Species Age Locality Cephalic limbs Thoracic limbs Pygidial limbs Podomeres Source
Eoredlichia internedius E. Cambrian Chengjiang 3? n/a n/a ?7 Shu et al 1995; Ramskold & Edgecombe 1996
Yunnanocephalus yunnanensis E. Cambrian Chengjiang 4? n/a n/a n/a Shu et al 1995
Olenellus getzi E. Cambrian  Lancaster, PA n/a n/a n/a n/a Dunbar 1925
Olenoides serratus M. Cambrian Burgess Shale 3 7 <6 6 Whittington 1975, '80
Kootenia burgessensis M. Cambrian Burgess Shale n/a n/a n/a n/a Walcott 1918; Raymond 1920
Elrathina cordillerae M. Cambrian Burgess Shale n/a n/a n/a n/a Walcott 1912, '18; Raymond 1920
Elrathia permulta M. Cambrian Burgess Shale n/a n/a n/a n/a Walcott 1918; Raymond 1920
Agnostus pisiformis L. Cambrian Orsten, Sweden 3 2 3 7 Muller & Walossek 1987
Placoparia cambriensis M. Ordovician S. Wales 3/3.5 n/a n/a n/a Whittington 1993; Edgecombe & Ramskold 1999
Isotelus latus L. Ordovician   . n/a ?8 n/a n/a Raymond 1920
Isotelus maximus L. Ordovician   . n/a ?8 ?16 n/a Raymond 1920
Triarthrus eatoni L. Ordovician Beecher Trilobite Bed 3/3.5 14 >10 6 Raymond 1920; Cisne 1973; Whittington & Almond 1987; Edgecombe & Ramskold 1999
Cryptolithus tesselatus M.-L. Ordovician   . n/a ?5 >10 ?7 Raymond 1920; Stormer 1939
Primaspis trentonensis M.-L. Ordovician   . n/a ?10 n/a n/a Raymond 1920; Ross 1979
Primaspis sp. L. Ordovician   . n/a >8 n/a n/a Ross 1979
Ceraurus pleurexanthemus L. Ordovician Walcott-Rust 4 ?11 3 n/a Walcott 1918, '21; Raymond 1920; Stormer 1939, '51
Flexicalymene senaria L. Ordovician Walcott-Rust n/a ?13 >2 n/a Walcott 1918, '21; Raymond 1920
Chotecops ferdinandi E. Devonian Hunsruck 3 11 >12 6 Sturmer & Bergstrom 1973; Bruton & Haas 1999
Asteropyge sp. E. Devonian Hunsruck 3 ?11 >?4 n/a Sturmer & Bergstrom 1973
Rhenops cf. anserinus E. Devonian Hunsruck 3/3.5 11 >6 7 Bergstrom & Brassel 1984; Bartels et al 1998; Edgecombe & Ramskold 1999

Here is an example specimen of Rhenops cf. anserinus from Hunsruck, Germany, that has been prepared to exposed both dorsal and ventral surfaces.
Limbs and antennae are preserved in pyrite.
Image courtesy of Andreas Ruckert:
Rhenops

At the 2008 Trilobite Conference in Spain, this image of the New York trilobite Triarthrus eatoni won wide acclaim as the best preserved cephalic ventral features of a trilobite yet found. The arrangement of the cephalic limbs converging on the hypostome indicate how the gnathobases act as mouthparts processing and manipulating food in the vicinity of the mouth, which underlies the hypostome. Image courtesy of the collection of Dr. Ed Staver:


Sources cited:

Bartels, C., D.E.G. Briggs, and G. Brassel. 1998. The Fossils of the Hunsruck slate: Marine life in the Devonian. Cambridge Paleontological Series Number 3. Cambridge University Press, Cambridge.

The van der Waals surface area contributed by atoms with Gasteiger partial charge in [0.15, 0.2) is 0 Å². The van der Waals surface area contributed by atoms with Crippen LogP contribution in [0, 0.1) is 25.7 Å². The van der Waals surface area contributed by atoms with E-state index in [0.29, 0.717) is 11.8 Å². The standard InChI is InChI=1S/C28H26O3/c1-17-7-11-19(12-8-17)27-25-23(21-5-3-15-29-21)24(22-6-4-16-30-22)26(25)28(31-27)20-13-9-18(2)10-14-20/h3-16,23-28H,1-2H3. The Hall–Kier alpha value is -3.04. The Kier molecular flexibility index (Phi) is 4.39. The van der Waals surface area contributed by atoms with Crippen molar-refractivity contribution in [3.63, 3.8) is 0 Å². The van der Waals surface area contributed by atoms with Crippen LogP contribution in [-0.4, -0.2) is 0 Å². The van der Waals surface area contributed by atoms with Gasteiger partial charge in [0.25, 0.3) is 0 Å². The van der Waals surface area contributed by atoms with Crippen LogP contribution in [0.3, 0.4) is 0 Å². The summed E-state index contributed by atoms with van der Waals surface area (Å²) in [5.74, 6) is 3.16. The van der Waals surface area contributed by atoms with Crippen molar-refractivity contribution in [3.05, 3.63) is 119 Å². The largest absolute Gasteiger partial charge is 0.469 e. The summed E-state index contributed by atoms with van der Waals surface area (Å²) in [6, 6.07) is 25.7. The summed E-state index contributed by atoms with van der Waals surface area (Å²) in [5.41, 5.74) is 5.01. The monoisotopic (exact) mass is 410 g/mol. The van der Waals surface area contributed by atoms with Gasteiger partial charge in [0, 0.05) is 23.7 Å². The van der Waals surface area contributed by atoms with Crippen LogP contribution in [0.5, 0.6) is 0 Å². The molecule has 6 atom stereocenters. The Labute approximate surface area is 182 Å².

Bergstrom, J. & G. Brassel 1984. Legs in the trilobite Rhenops from the lower Devonian Hunsruck Shale. Lethaia 17:67-72.

Bruton, D.L. & W. Haas 1999. The anatomy and functional morphology of Phacops (Trilobita) from the Hunsruck Slate (Devonian). Palaeontographica Abteilung A 253:1-75.

Cisne, J.L. 1973. Life history of an Ordovician trilobite Triarthrus eatoniEcology 54:135-42.

Dunbar, C.O. 1925. Antennae in Olenellus getzi, n. sp. Amer. J. of Science. Series 5. 9:303-8.

Edgecombe, G.D. & L. Ramskold 1999. Relationships of Cambrian Arachnata and the systematic position of Trilobita. J. Paleontol. 73:263-87.

Hughes, N.C. 2003. Trilobite tagmosis and body patterning from morphological and developmental perspectives. Integr. Comp. Biol. 43:185

Muller, K.J. & D. Wallossek 1987. Morphology, ontogeny, and life habit of Agnostus pisiformis from the Upper Cambrian of Sweden. Fossils and Strata 19:1-124.

Ramskold L. & G.D. Edgecombe 1996. Trilobite appendage structure -- Eoredlichia reconsidered. Alcheringa 20:269-76.

Raymond P.E.1920. The appendages, anatomy, and relationships of trilobites. Memoirs of the Connecticut Academy of Sciences 7:1-169.

Ross, R.J. Jr. 1979. Additional trilobites from the Ordovician of Kentucky. United States Geological Survey Professional Paper 1066-D:1-13.

Shu, D., G. Geyer, L. Chen, and X. Zhang. 1995. Redlichiacean trilobites with preserved soft-parts from the lower Cambrian Chengjiang fauna (South China). Berlingeria, Special Issue 2:203-41.

Stormer, L. 1939. Studies on trilobite morphology, Part I. The thoracic appendages and their phylogenetic significanceNorsk. Geol. Tidssk. 19:143-274.

Stormer, L. 1951. Studies on trilobite morphology, Part III. The ventral cephalic sutures, with remarks on the zoological position of the trilobites. Norsk. Geol. Tidssk. 29:108-58.

Stürmer, W. & Bergström, J. 1973: New discoveries on trilobites by X-rays. Paläontologische Zeitschrift 47, 104–141.

Walcott, C.D.1912. Cambrian geology and paleontology II. No. 6. Middle Cambrian Branchiopoda, Malacostraca, Trilobita, and Merostomata. Smithsonian Miscellaneous Collections 57:145-228.

Walcott, C.D. 1918. Cambrian geology and paleontology IV. No. 4. Appendages of trilobites. Smithsonian Miscellaneous Collections 67:115-216.

Walcott, C.D.1921. Cambrian geology and paleontology IV. Notes on structure of Neolenus. Smithsonian Miscellaneous Collections 67:365-456.

Whittington, H.B. 1975. Trilobites with appendages from the Middle Cambrian Burgess Shale, British Columbia. Fossils and Strata 4:97-136.

Whittington, H.B. 1980. Exoskeleton, moult stage, appendage morphology, and habits of the Middle Cambrian trilobite Olenoides serratus. palaeontology 23:171-204.

Whittington, H.B. 1993. Anatomy of the Ordovician trilobite Placoparia. Phil. Trans. R. Soc. London. series B 339:109-18.

Whittington, H.B. & J.E. Almond 1987. Appendages and habits of the Upper Ordovician trilobite Triarthrus eatoni. Phil. Trans. R. Soc. London. series B 317:1-46.


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Walking Trilobite animation ©2000 by S. M. Gon III